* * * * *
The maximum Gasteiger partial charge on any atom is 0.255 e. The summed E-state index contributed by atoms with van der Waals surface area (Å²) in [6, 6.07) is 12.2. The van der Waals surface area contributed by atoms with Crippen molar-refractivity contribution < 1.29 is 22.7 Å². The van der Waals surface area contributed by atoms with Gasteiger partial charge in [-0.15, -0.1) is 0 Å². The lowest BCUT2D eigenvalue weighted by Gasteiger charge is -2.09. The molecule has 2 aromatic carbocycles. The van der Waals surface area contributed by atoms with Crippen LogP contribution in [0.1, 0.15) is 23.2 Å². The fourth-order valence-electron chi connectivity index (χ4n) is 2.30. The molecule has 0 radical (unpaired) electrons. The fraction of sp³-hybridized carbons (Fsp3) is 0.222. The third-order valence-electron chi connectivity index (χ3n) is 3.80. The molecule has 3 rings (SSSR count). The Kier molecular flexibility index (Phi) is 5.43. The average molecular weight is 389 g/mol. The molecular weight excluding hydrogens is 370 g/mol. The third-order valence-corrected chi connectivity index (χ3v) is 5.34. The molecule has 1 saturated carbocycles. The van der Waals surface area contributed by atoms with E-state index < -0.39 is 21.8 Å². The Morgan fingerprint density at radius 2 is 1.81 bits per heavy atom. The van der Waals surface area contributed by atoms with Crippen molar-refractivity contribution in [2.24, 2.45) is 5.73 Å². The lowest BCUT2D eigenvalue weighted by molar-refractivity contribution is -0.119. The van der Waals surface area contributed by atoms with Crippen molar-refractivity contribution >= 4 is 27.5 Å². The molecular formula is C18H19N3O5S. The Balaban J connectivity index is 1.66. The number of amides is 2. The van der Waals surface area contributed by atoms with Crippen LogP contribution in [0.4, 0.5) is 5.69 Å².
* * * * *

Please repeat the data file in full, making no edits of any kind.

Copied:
The maximum Gasteiger partial charge on any atom is 0.255 e. The summed E-state index contributed by atoms with van der Waals surface area (Å²) in [6, 6.07) is 12.2. The van der Waals surface area contributed by atoms with Crippen molar-refractivity contribution < 1.29 is 22.7 Å². The van der Waals surface area contributed by atoms with Gasteiger partial charge in [-0.15, -0.1) is 0 Å². The lowest BCUT2D eigenvalue weighted by Gasteiger charge is -2.09. The molecule has 2 aromatic carbocycles. The van der Waals surface area contributed by atoms with Crippen LogP contribution in [0.1, 0.15) is 23.2 Å². The fourth-order valence-electron chi connectivity index (χ4n) is 2.30. The molecule has 0 radical (unpaired) electrons. The fraction of sp³-hybridized carbons (Fsp3) is 0.222. The third-order valence-electron chi connectivity index (χ3n) is 3.80. The molecule has 3 rings (SSSR count). The Kier molecular flexibility index (Phi) is 5.43. The average molecular weight is 389 g/mol. The molecular weight excluding hydrogens is 370 g/mol. The third-order valence-corrected chi connectivity index (χ3v) is 5.34. The molecule has 1 saturated carbocycles. The van der Waals surface area contributed by atoms with E-state index < -0.39 is 21.8 Å². The Morgan fingerprint density at radius 2 is 1.81 bits per heavy atom. The van der Waals surface area contributed by atoms with Crippen molar-refractivity contribution in [2.24, 2.45) is 5.73 Å². The lowest BCUT2D eigenvalue weighted by molar-refractivity contribution is -0.119. The van der Waals surface area contributed by atoms with Crippen molar-refractivity contribution >= 4 is 27.5 Å². The molecular formula is C18H19N3O5S. The Balaban J connectivity index is 1.66. The number of amides is 2. The van der Waals surface area contributed by atoms with Crippen LogP contribution in [0.4, 0.5) is 5.69 Å².